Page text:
If you need money for a specific project you believe in and think others will believe in it too (especially if it’s a project for a cause, a multiple, or a large-scale public installation), crowdsourcing is a good place to get funding. Consider the following:
- What rewards you will offer if any
- A realistic breakdown of your costs
- Assistance with making an awesome video
- Good sketches / models that visualize your idea
- A press release to send to blogs and online “news” sources who might promote your idea
From what I’ve observed the artists who do well on Patreon either already have a pretty sizable following or present their work in person and publish regularly on sites where they can redirect to their Patreon (such as Instagram or Youtube).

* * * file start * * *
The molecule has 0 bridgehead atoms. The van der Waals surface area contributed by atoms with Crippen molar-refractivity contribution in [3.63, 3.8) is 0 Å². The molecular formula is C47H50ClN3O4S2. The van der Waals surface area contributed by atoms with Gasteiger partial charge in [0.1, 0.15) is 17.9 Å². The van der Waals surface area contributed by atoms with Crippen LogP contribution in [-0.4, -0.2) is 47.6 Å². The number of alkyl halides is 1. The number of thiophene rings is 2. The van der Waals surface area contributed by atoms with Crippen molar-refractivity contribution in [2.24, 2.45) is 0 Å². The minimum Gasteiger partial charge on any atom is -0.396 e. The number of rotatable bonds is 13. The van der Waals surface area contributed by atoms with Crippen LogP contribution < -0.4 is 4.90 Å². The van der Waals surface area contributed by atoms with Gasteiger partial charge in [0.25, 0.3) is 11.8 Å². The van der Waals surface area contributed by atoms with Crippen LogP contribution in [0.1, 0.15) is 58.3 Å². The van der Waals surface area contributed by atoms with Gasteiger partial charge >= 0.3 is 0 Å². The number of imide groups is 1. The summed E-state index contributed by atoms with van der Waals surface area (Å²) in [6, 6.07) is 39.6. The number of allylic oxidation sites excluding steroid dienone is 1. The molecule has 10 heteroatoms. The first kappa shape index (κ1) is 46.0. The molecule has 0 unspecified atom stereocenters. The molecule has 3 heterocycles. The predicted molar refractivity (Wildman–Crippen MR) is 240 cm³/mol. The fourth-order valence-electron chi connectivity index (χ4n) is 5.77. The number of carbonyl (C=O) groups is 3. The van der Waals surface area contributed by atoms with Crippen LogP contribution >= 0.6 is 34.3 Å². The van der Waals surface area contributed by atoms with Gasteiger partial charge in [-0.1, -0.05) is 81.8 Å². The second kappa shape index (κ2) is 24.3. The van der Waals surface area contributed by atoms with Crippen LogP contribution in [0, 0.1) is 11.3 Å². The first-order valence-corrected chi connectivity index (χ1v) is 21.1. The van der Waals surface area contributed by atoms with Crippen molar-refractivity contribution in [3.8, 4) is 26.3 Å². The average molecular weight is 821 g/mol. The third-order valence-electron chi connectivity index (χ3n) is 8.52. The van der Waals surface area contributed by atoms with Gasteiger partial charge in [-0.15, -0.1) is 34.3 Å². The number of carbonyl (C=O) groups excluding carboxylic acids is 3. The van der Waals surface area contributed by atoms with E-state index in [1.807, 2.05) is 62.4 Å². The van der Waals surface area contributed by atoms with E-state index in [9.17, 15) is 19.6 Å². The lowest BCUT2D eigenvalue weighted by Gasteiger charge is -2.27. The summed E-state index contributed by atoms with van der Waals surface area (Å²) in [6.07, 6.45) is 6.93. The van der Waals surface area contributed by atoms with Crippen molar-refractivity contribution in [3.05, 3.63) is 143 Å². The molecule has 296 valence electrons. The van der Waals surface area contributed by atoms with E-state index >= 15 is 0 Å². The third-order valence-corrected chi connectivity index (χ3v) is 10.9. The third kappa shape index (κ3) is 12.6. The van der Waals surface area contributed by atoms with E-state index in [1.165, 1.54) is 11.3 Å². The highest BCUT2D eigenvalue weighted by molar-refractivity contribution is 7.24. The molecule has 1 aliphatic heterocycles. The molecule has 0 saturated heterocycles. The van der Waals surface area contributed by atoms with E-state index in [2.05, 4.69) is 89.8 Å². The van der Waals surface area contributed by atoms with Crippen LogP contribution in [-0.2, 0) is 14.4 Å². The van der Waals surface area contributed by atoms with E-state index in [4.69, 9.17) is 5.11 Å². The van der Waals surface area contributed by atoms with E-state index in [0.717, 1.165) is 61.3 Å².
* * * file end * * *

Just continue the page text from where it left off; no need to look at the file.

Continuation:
If your work incorporates some product — hardware or software, specific brand of paint or other medium — consider forming a relationship with the manufacturer or brand to see if they’d be willing to sponsor you. This might not be an option until you have a fairly big following on social media or some serious achievements on your resume to backup your validity as an artist-investment or unless the company thinks your idea is impressive / potentially viral and it jives with their promotional plans for the product. Again, this is where impressive documentation comes into play. Also keep your eye out and your arms open to non-corporate sponsors: people with disposable income who believe in you and your work.
Always insure anything you ship, especially if it is fragile. I cannot tell you the percentage of work I’ve lost due to damages while in transit. This won’t make you money, but it will keep you from losing it. USPS usually gives you a certain amount of insurance with Priority or Express Mail. You can ask them to add additional insurance for a fee. Many galleries will also insure your work while it is in their possession. Make sure to ask about this and carefully read anything you sign pertaining to damages and insurance.